Marriage. We liberals believe in equality and oppose discrimination in all its forms, whether on the basis of race, national origin, religion, gender, or sexual orientation. For this reason we support marriage equality and same-sex marriage. Opposition to same-sex marriage is discriminatory. As we become more enlightened and shed ancient superstitions, we extend the realm of freedom and equality to include more and more of the hitherto persecuted and marginalized. The recognition of same-sex marriage is but one more step toward a truly inclusive and egalitarian society.
Taxation and Wealth Redistribution. We liberals want justice for all. Now justice is fairness, and fairness requires equality. We therefore maintain that a legitimate function of government is wealth redistribution to reduce economic inequality.
Size and Scope of Government. As liberals we believe in robust and energetic government. Government has a major role to play in the promotion of the common good. It is not the people's adversary, but their benefactor. The government is not a power opposed to us; the government is us. It should provide for the welfare of all of us. Its legitimate functions cannot be restricted to the protection of life, liberty, and property (Locke) or to the securing of the negative rights of life, liberty, and the pursuit of happiness (Jefferson). Nor can it be restricted to the securing of these and a few others: people have positive rights and it is a legitimate function of government to ensure that people received the goods and services to which they have a positive right.
Health and Human Services. A decent society takes care of its members and provides for their welfare. The provision of welfare cannot be left to such institutions of civil society as private charities. It is a legitimate state function. People have positive rights to food, water, shelter, clothing, and health services. These rights generate in those capable of satisfying them the duty to provide the things in question. It is therefore a legitimate function of government to make sure that people get what they need.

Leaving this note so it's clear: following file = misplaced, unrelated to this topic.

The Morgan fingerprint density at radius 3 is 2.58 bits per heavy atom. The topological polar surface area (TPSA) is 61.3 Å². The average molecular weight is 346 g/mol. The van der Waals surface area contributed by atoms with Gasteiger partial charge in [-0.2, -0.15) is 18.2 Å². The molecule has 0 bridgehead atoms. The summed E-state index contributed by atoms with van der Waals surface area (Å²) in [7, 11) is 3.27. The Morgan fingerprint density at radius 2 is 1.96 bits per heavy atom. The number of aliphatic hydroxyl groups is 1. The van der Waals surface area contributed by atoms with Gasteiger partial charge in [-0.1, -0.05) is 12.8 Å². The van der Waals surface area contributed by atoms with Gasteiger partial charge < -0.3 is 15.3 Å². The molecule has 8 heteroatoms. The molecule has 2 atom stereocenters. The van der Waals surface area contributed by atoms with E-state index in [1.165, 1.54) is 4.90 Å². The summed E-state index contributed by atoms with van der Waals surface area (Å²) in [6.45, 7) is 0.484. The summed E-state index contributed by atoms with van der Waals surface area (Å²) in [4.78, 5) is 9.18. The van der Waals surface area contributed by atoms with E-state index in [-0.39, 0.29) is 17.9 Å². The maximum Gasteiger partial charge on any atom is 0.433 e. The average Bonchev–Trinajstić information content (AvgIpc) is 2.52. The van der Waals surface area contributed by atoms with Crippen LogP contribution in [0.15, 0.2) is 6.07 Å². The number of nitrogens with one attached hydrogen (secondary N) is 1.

Capital Punishment. We liberals are enlightened and progressive people. Now as humankind has progressed morally, there has been a corresponding progress in penology. The cruel and unusual punishments of the past have been outlawed. The outlawing of capital punishment is but one more step in the direction of progress and humanity and indeed the final step in implementing the Eight Amendment's proscription of "cruel and unusual punishments." There is no moral justification for capital punishment when life in prison without the possibility of parole is available.
The Role of Religion. As liberals, we are tolerant. We respect the First Amendment right of religious people to a "free exercise" of their various religions. But religious beliefs and practices and symbols and documents are private matters that ought to be kept out of the public square. When a justice of the peace, for example, posts a copy of the Ten Commandments, the provenience of which is the Old Testament, in his chambers or in his court, he violates the separation of church and state.
Immigration. We are a nation of immigrants. As liberals we embrace immigration: it enriches us and contributes to diversity. We therefore oppose the nativist and xenophobic immigration policies of conservatives while also condemning the hypocrisy of those who oppose immigration when their own ancestors came here from elsewhere.
It is hard for many of us to understand why so many leftists have worked themselves up into a frothing frenzy over the 5-4 SCOTUS Hobby Lobby decision, a frenzy that in the notable cases of Nancy Pelosi and Hillary Clinton has spilled over into shameless lying. But even among those lefties who are not lying about the decision, and who understand what it was and just how narrow and circumscribed it was, there are those who are still going nuts over it. Why?
The upshot of the decision was that closely-held, for-profit companies such as Hobby Lobby may not be coerced by the government into providing exactly four, count 'em, four, abortion-inducing contraceptives for its employees in violation of the religious beliefs of the proprietors of the company. That's it!
(Parenthetical Terminological Observation: There is an interesting terminological question here that perhaps only philosophers could get excited over, namely: how can a substance or device that destroys a fertilized egg, a conceptus, be legitimately referred to as contraceptive? A genuine contraceptive device, such as a diaphragm, prevents conception, prevents the coming into being of a conceptus. Contraception comes too late once there is a fertilized ovum on the scene. 'Abortifacient contraceptive' is a contradictio in adjecto. Call me a pedant if you like, but what you call pedantry, I call precision. One ought to insist on precision in these matters if one is serious and intellectually honest.)
My question again: why the liberal-left frenzy over such a narrow and reasonable Supreme Court decision, one that did not involve the interpretation of the Constitution, but the mere construction of a statute, i.e., the interpretation of an existing law? (And of course, the decision did not first introduce the notion that corporations may be viewed as persons!)
1. The first point is that ". . . while the religious right views religion as a fundamental, and indeed essential, part of the human experience, the secular left views it as something more like a hobby, so for them it’s as if a major administrative rule was struck down because it unduly burdened model-train enthusiasts."